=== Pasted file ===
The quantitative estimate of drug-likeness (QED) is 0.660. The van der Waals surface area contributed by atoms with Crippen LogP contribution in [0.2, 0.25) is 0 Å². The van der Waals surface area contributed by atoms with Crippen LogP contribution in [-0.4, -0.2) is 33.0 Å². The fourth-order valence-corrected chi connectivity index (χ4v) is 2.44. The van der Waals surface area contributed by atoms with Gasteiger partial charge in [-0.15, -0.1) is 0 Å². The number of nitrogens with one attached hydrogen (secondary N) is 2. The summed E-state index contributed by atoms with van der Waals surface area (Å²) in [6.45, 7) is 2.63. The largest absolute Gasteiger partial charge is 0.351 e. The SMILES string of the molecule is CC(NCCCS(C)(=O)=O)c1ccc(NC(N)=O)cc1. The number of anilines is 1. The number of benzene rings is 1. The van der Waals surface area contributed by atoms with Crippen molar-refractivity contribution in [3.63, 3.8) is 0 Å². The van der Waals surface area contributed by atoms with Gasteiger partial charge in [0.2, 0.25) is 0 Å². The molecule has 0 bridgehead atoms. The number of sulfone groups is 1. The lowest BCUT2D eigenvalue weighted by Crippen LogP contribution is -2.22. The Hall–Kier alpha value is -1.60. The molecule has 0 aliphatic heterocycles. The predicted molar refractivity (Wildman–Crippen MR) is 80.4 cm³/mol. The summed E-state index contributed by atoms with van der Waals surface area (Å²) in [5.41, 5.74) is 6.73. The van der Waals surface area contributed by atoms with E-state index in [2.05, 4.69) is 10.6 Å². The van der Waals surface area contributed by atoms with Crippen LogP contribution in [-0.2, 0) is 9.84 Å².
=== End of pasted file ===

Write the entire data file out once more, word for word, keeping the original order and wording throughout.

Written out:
The quantitative estimate of drug-likeness (QED) is 0.660. The van der Waals surface area contributed by atoms with Crippen LogP contribution in [0.2, 0.25) is 0 Å². The van der Waals surface area contributed by atoms with Crippen LogP contribution in [-0.4, -0.2) is 33.0 Å². The fourth-order valence-corrected chi connectivity index (χ4v) is 2.44. The van der Waals surface area contributed by atoms with Gasteiger partial charge in [-0.15, -0.1) is 0 Å². The number of nitrogens with one attached hydrogen (secondary N) is 2. The summed E-state index contributed by atoms with van der Waals surface area (Å²) in [6.45, 7) is 2.63. The largest absolute Gasteiger partial charge is 0.351 e. The SMILES string of the molecule is CC(NCCCS(C)(=O)=O)c1ccc(NC(N)=O)cc1. The number of anilines is 1. The number of benzene rings is 1. The van der Waals surface area contributed by atoms with Crippen molar-refractivity contribution in [3.63, 3.8) is 0 Å². The van der Waals surface area contributed by atoms with Gasteiger partial charge in [0.2, 0.25) is 0 Å². The molecule has 0 bridgehead atoms. The number of sulfone groups is 1. The lowest BCUT2D eigenvalue weighted by Crippen LogP contribution is -2.22. The Hall–Kier alpha value is -1.60. The molecule has 0 aliphatic heterocycles. The predicted molar refractivity (Wildman–Crippen MR) is 80.4 cm³/mol. The summed E-state index contributed by atoms with van der Waals surface area (Å²) in [5.41, 5.74) is 6.73. The van der Waals surface area contributed by atoms with E-state index in [2.05, 4.69) is 10.6 Å². The van der Waals surface area contributed by atoms with Crippen LogP contribution in [-0.2, 0) is 9.84 Å².